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Product Details

  • ISBN-13: 9781402032462
  • Publisher: Springer Netherlands
  • Publication date: 9/27/2007
  • Series: Space Technology Library Series, #17
  • Edition description: 2004
  • Edition number: 1
  • Pages: 361
  • Product dimensions: 6.10 (w) x 9.20 (h) x 1.00 (d)

Meet the Author

Gilles Clément received Doctoral degrees in Neurobiology from the University of Lyon in 1981 and in Natural Science from the University of Paris in 1986. Dr. Clément is currently Professor of Space Life Sciences in International Space University (ISU), Strasbourg, France. Prior to this position, he was Director of Research from the French National Center for Scientific Research (CNRS), Toulouse, France. Research in space life sciences has been his primary focus with experiments on Salyut-7 (1982), MIR (1988), and on more than 25 Space Shuttle flights (1985 – present). His research topics include influence of microgravity on posture, eye movements, spatial orientation, and cognition in humans. To date, he gathered data on more than 100 astronauts, during and after space missions on the Space Shuttle and the International Space Station. Dr. Clément has written more than 100 peer-viewed research papers in scientific journals. His other books include Fundamentals of Space Biology (Springer, 2006), Artificial Gravity (Springer 2007), and Neuroscience in Space (Springer 2008).

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Table of Contents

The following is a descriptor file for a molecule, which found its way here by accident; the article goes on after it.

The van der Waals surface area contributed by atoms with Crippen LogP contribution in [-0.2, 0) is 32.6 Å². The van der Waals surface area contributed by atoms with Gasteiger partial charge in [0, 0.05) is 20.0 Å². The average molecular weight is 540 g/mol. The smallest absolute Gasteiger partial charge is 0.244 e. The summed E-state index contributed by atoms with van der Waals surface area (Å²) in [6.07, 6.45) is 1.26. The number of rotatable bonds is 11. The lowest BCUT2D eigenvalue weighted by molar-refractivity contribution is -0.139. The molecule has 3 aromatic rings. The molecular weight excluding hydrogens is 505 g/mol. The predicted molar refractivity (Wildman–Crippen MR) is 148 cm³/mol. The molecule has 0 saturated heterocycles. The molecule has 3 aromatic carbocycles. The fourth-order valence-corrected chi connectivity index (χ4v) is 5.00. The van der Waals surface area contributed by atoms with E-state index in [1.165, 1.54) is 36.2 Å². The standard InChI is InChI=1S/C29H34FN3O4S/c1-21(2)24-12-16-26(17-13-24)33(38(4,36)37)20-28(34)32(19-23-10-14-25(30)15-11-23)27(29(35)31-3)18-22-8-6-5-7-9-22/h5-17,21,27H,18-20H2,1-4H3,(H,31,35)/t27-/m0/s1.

Preface by Dr. Didier Schmitt. Preface by Dr. Douglas Hamilton. Foreword. Acknowledgements. I: Introduction to Space Life Sciences. 1: Space Life Sciences: What Is It? 1.1. Objectives. 1.2. The Space Environment. 1.3. Justification for Human Spaceflight. 1.4. Where we are. 2: The Legacy of Space Life Sciences Research. 2.1. Major Space Life Sciences Event. 2.2. Survising the Odyssey. 2.3. Life Support Systems. 3: Challenges Facing Humans in Space. 3.1. Astronauts' Health Maintenance. 3.2. Environmental Health during Space Missions. 3.3. Human Mars Mission. 3.4. Countermeasures. 3.5. Artificial Gravity. 3.6. A New Science is Born. 4: References. II: Space Biology. 1: What is Life? 1.1. Life on Earth. 1.2. Life on Mars. 2: Gravitational Biology. 2.1. Questions. 2.2. Results of Space Experiments. 2.3. Bioprocessing in Space. 3: Development Biology. 3.1. Questions. 3.2. Results of Space Experiments. 4: Plant Biology. 4.1. Questions. 4.2. Results of Space Experiments. 5: Radiation Biology. 5.1. Ionized Radiation in Space. 5.2. Biological Effects of Radiation. 6: ISS Facilities for Space Biology. 7: References. III: The Neuro-Sensory System in Space. 1: The Problem: Space Motion Sickness. 2: Vestibular Function. 2.1. The Vestibular System. 2.2. The Other Senses. 3: Effects of Spaceflight on Posture and Movement. 3.1. Rest Posture. 3.2. Vestibulo-Spinal Reflexes. 3.3. Locomotion. 3.4.Body Movement. 3.5. Eye Movement. 4: Effects of Spaceflight on Spatial Orientation. 4.1. Visual Orientation. 4.2. Cognition. 5: What Do We Know? 5.1. Space Motion Sickness (SMS) Experience. 5.2. Theories for Space Motion Sickness. 5.3. Countermeasures. 6: References. IV: The Cardio-Vascular System in Space. 1: The Problem: Postflight Orthostatic Intolerance. 2: Physiology of the Cardio-Vascular System. 2.1. Basics. 2.2. Control Mechanism. 3: Effects of Spaceflight on the Cardio-Vascular System. 3.1. Launch Position. 3.2. Early On-Orbit. 3.3. Later On-Orbit. 3.4. Postflight. 4: What Do We Know? 4.1. Orthostatic Intolerance. 4.2. Pulmonary Function. 4.3. Bed Rest. 5: Countermeasures. 5.1. In-flight. 5.2. End of Mission. V: The Musculo-Skeletal System in Space. 1: The Problem: Muscle Atrophy and Bone Loss. 1.1. Muscle Atrophy. 1.2. Bone Loss. 2: Muscle and Bone Physiology. 2.1. Muscle Physiology. 2.2. Bone Physiology. 3: Effects of Spaceflight on Muscle. 3.1. Decrease in Body Mass. 3.2. Decrease in Muscle Volume and Strength. 3.3. Changes in Muscle Structure. 4: Effects of Spaceflight on Bone. 4.1. Human Studies. 4.2. Animal Studies. 5: What Do We Know? 5.1. Muscle Atrophy. 5.2. Bone Demineralization. 6: Countermeasures. 6.1. Muscle. 6.2. Bone. 6.3. Aging and Space. 7: References. VI: Psycho-Sociological Issues of Spaceflight. 1: The Problem: Reaction to Stress. 1.1. Analogs. 1.2. Space Simulators. 1.3. Actual Space Missions. 1.4. Rules. 2: Individual Selection. 2.1. Select-Out Criteria. 2.2. Select-In Criteria. 2.3. Psychological Profile of Astronauts and Cosmonauts. 3: Crew Selection. 3.1. Sociological issues. 3.2. Selection issues. 4: Assessment of Behavior and Performance. 5: Psychological Training and Support. 5.1. Training. 5.2. Support. 6: References. VII: Operational Space Medicine. 1: What Is It? 1.1. Objectives. 1.2. Risk Assessment. 2: Astronaut Selection and Training. 2.1. Crew Position. 2.2. Physical Requirements for Astronaut Selection. 2.3. Astronaut Training. 3: Prevention: Health Hazards in Space. 3.1. Medical Events during Spaceflight. 3.2. Medical Aspects of Extra-Vehicular Activity. 3.3. Medical Problems of Radiation in Space. 3.4. Conclusion on Space Health Hazards. 4: Treatment: Space Medical Facilities. 4.1. Crew Health Care System (CHeCS). 4.2. Telemedicine. 4.3. Emergency and Rescue. 5: Future Challenges. 5.1. Human Needs for Long-Duration Missions. 5.2. Controlled Ecological Life Support System. 5.3. Terraforming. 5.4. Conclusion. 6: References. VIII: Space Life Sciences Investigator's Guide. 1: Resources and Constraints of Space Life Sciences Missions. 1.1. Opportunities for Space Life Sciences Experiments. 1.2. Constraints. 2: How to "Fly" an Experiment. 2.1. Flight Experiment Selection. 2.2. Experiment Design. 2.3. Hardware Selection. 2.4. Feasability. 2.5. Experiment Integration. 2.6. Crew Science Training. 2.7. In-Flight Science Operations. 2.8. Data Analysis. 3: References and Documentation. Index.